The little historical data which is available has been used by historians to reconstruct a narrative of his life and career. There is a distinction between contemporary or near contemporary sources for Eric's period as ruler of Northumbria, and the entirely saga-based sources that detail the life of Eric of Norway, a chieftain who ruled the Norwegian Westland in the 930s. Norse sources have identified the two as the same since the late 12th century, and while the subject was controversial among early modern historians, most historians have identified the two figures as the same since W. G. Collingwood's article in 1901. This identification has been rejected recently by the historian Claire Downham, who argued that later Norse writers synthesized the two Erics, possibly using English sources. This argument, though respected by other historians in the area, has not produced consensus.
Contemporary or near-contemporary sources include different recensions of the Anglo-Saxon Chronicle, Eric's coinage, the Life of St Cathróe and possibly skaldic poetry. Such sources reproduce only a hazy image of Eric's activities in Anglo-Saxon England.
Strikingly, Eric's historical obscurity stands in sharp contrast to the wealth of legendary depictions in the kings' sagas, where he takes part in the sagas of his father Harald Fairhair and his younger brother Haakon the Good. These include the late 12th-century Norwegian synoptics – Historia Norwegiæ (perhaps c. 1170), Theodoricus monachus' Historia de antiquitate regum Norwagiensium (c. 1180) and Ágrip af Nóregskonungasögum (c. 1190) – and the later Icelandic kings' sagas Orkneyinga saga (c. 1200), Fagrskinna (c. 1225), the Heimskringla ascribed to Snorri Sturluson (c. 1230), Egils saga (1220 x 1240) and Óláfs saga Tryggvasonar en mesta (c. 1300). Exactly in what sense the Eric of the sagas may have been based on the historical Eric of Northumbria, and conversely, to what extent later evidence might or might not be called upon to shed light on the historical figure, are matters which have inspired a variety of approaches and suggestions among generations of historians. Current opinion veers towards a more critical or dismissive attitude towards the use of sagas as historical sources, but conclusive answers cannot be offered.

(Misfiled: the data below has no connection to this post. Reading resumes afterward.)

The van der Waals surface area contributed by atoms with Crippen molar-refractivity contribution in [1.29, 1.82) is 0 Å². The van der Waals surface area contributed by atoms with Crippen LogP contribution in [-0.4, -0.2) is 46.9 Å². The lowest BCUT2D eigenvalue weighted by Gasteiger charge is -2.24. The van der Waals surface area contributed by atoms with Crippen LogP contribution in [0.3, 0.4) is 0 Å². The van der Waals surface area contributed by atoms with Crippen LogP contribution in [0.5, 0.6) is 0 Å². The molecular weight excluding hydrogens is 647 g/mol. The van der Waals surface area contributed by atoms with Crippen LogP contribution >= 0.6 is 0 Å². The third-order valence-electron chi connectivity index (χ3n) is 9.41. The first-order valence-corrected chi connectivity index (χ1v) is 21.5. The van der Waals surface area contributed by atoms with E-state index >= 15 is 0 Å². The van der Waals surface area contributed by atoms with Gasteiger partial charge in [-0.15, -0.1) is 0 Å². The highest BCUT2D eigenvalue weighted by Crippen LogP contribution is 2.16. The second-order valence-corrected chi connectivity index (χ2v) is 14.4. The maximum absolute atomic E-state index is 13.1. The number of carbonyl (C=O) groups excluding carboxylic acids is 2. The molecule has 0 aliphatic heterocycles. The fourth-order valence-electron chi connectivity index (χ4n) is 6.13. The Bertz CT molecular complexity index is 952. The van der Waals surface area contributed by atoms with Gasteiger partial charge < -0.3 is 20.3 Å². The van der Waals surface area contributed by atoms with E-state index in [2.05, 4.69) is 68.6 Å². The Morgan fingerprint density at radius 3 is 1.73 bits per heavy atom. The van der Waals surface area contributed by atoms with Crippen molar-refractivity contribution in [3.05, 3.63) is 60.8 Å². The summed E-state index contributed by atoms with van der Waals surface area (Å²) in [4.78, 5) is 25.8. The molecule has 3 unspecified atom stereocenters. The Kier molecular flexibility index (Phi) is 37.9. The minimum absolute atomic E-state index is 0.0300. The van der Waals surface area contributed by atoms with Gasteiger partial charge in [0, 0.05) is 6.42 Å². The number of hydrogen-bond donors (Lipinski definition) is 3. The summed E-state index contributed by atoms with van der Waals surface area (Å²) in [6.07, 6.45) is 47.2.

Read more about this topic: Eric Bloodaxe
Other articles related to "sources, source":
... Beyond that, the ancient sources contain vague allusions to Illyricum as his homeland, to his Pannonian virtues, and to his harsh upbringing along the war-torn Danube frontier ... There is no direct evidence in the ancient sources for their birthdates ... the wife of Constantius Chlorus, is often called Maximian's stepdaughter by ancient sources, leading to claims by Otto Seeck and Ernest Stein that she was born from an earlier marriage ...
... Known by Islamic sources as Yung Wei, which was in fact the name of the first era in his reign (Yonghui era from February 650 to February 656 see era name), Islamic sources credit him ... According to these sources, Emperor Gaozong is said to have respected the teachings of Islam greatly, feeling the teachings were compatible with Confucianism, and offered the building of the mosque as a sign of ... for his own preferences, but according to those sources, did not stop him from allowing Sa`d and his company to spread the teachings throughout the region ...
... Open-source intelligence (OSINT) is intelligence collected from publicly available sources ... the term "open" refers to overt, publicly available sources (as opposed to covert or clandestine sources) it is not related to open-source software or public intelligence ...
... Against Heretics in Bohemia, 1418-1437 Sources and Documents for the Hussite Crusades (Crusade Texts in Translation S.) ...
Famous quotes containing the word sources:
“The American grips himself, at the very sources of his consciousness, in a grip of care: and then, to so much of the rest of life, is indifferent. Whereas, the European hasnt got so much care in him, so he cares much more for life and living.”
—D.H. (David Herbert)
“No drug, not even alcohol, causes the fundamental ills of society. If were looking for the sources of our troubles, we shouldnt test people for drugs, we should test them for stupidity, ignorance, greed and love of power.”
—P.J. (Patrick Jake)
“Even healthy families need outside sources of moral guidance to keep those tensions from implodingand this means, among other things, a public philosophy of gender equality and concern for child welfare. When instead the larger culture aggrandizes wife beaters, degrades women or nods approvingly at child slappers, the family gets a little more dangerous for everyone, and so, inevitably, does the larger world.”
—Barbara Ehrenreich (20th century)